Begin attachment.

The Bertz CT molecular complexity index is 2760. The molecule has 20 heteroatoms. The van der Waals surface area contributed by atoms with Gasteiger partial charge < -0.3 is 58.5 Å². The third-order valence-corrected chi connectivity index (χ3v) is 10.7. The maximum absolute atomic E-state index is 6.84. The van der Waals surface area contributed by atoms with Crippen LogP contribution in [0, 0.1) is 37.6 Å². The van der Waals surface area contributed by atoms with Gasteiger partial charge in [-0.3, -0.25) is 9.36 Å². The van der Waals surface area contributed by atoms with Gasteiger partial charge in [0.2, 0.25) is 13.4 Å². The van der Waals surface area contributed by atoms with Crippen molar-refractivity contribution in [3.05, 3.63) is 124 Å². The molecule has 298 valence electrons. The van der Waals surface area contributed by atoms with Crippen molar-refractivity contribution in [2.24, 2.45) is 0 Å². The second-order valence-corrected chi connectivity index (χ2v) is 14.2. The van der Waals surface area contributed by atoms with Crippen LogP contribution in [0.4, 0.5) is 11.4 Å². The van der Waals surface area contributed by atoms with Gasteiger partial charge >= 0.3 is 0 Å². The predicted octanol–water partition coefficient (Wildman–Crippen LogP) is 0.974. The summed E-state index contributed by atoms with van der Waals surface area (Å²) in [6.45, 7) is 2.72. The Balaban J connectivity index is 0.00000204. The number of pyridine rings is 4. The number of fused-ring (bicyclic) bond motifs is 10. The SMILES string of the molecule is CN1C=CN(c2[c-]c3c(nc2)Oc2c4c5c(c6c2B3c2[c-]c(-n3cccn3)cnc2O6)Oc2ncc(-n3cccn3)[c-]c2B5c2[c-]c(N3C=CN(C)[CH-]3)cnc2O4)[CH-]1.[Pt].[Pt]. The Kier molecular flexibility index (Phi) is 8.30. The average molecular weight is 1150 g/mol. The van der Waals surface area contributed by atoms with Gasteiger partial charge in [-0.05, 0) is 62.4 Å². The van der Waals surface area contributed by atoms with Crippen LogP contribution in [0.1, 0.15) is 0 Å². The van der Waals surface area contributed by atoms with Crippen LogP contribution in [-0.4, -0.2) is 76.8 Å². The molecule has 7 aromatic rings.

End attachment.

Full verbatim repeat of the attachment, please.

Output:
The Bertz CT molecular complexity index is 2760. The molecule has 20 heteroatoms. The van der Waals surface area contributed by atoms with Gasteiger partial charge < -0.3 is 58.5 Å². The third-order valence-corrected chi connectivity index (χ3v) is 10.7. The maximum absolute atomic E-state index is 6.84. The van der Waals surface area contributed by atoms with Crippen LogP contribution in [0, 0.1) is 37.6 Å². The van der Waals surface area contributed by atoms with Gasteiger partial charge in [-0.3, -0.25) is 9.36 Å². The van der Waals surface area contributed by atoms with Gasteiger partial charge in [0.2, 0.25) is 13.4 Å². The van der Waals surface area contributed by atoms with Crippen molar-refractivity contribution in [3.05, 3.63) is 124 Å². The molecule has 298 valence electrons. The van der Waals surface area contributed by atoms with Crippen molar-refractivity contribution in [2.24, 2.45) is 0 Å². The second-order valence-corrected chi connectivity index (χ2v) is 14.2. The van der Waals surface area contributed by atoms with Crippen LogP contribution in [0.4, 0.5) is 11.4 Å². The van der Waals surface area contributed by atoms with Gasteiger partial charge >= 0.3 is 0 Å². The predicted octanol–water partition coefficient (Wildman–Crippen LogP) is 0.974. The summed E-state index contributed by atoms with van der Waals surface area (Å²) in [6.45, 7) is 2.72. The Balaban J connectivity index is 0.00000204. The number of pyridine rings is 4. The number of fused-ring (bicyclic) bond motifs is 10. The SMILES string of the molecule is CN1C=CN(c2[c-]c3c(nc2)Oc2c4c5c(c6c2B3c2[c-]c(-n3cccn3)cnc2O6)Oc2ncc(-n3cccn3)[c-]c2B5c2[c-]c(N3C=CN(C)[CH-]3)cnc2O4)[CH-]1.[Pt].[Pt]. The Kier molecular flexibility index (Phi) is 8.30. The average molecular weight is 1150 g/mol. The van der Waals surface area contributed by atoms with Gasteiger partial charge in [-0.05, 0) is 62.4 Å². The van der Waals surface area contributed by atoms with Crippen LogP contribution in [0.1, 0.15) is 0 Å². The van der Waals surface area contributed by atoms with Crippen LogP contribution in [-0.4, -0.2) is 76.8 Å². The molecule has 7 aromatic rings.